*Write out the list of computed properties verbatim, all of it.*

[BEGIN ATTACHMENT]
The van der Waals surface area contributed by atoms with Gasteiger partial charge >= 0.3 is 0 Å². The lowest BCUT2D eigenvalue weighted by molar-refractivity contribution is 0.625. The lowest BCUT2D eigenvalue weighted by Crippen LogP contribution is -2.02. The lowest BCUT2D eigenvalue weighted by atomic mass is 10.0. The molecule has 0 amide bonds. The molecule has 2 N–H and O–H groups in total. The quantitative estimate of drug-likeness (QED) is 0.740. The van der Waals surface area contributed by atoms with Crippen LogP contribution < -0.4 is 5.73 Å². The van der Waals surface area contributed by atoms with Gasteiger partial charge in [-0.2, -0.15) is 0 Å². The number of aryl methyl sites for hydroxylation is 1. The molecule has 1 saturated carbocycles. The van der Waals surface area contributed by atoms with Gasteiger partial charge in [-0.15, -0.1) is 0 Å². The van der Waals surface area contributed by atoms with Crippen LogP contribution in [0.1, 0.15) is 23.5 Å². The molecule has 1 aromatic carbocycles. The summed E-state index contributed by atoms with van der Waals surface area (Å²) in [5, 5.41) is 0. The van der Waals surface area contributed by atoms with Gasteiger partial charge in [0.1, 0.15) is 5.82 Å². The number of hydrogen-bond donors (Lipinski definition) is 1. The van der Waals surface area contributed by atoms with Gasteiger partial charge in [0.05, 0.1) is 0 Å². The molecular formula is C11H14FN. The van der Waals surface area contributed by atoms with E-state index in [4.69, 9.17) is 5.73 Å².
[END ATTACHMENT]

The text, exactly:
The van der Waals surface area contributed by atoms with Gasteiger partial charge >= 0.3 is 0 Å². The lowest BCUT2D eigenvalue weighted by molar-refractivity contribution is 0.625. The lowest BCUT2D eigenvalue weighted by Crippen LogP contribution is -2.02. The lowest BCUT2D eigenvalue weighted by atomic mass is 10.0. The molecule has 0 amide bonds. The molecule has 2 N–H and O–H groups in total. The quantitative estimate of drug-likeness (QED) is 0.740. The van der Waals surface area contributed by atoms with Crippen LogP contribution < -0.4 is 5.73 Å². The van der Waals surface area contributed by atoms with Gasteiger partial charge in [-0.2, -0.15) is 0 Å². The number of aryl methyl sites for hydroxylation is 1. The molecule has 1 saturated carbocycles. The van der Waals surface area contributed by atoms with Gasteiger partial charge in [-0.15, -0.1) is 0 Å². The van der Waals surface area contributed by atoms with Crippen LogP contribution in [0.1, 0.15) is 23.5 Å². The molecule has 1 aromatic carbocycles. The summed E-state index contributed by atoms with van der Waals surface area (Å²) in [5, 5.41) is 0. The van der Waals surface area contributed by atoms with Gasteiger partial charge in [0.1, 0.15) is 5.82 Å². The number of hydrogen-bond donors (Lipinski definition) is 1. The van der Waals surface area contributed by atoms with Gasteiger partial charge in [0.05, 0.1) is 0 Å². The molecular formula is C11H14FN. The van der Waals surface area contributed by atoms with E-state index in [4.69, 9.17) is 5.73 Å².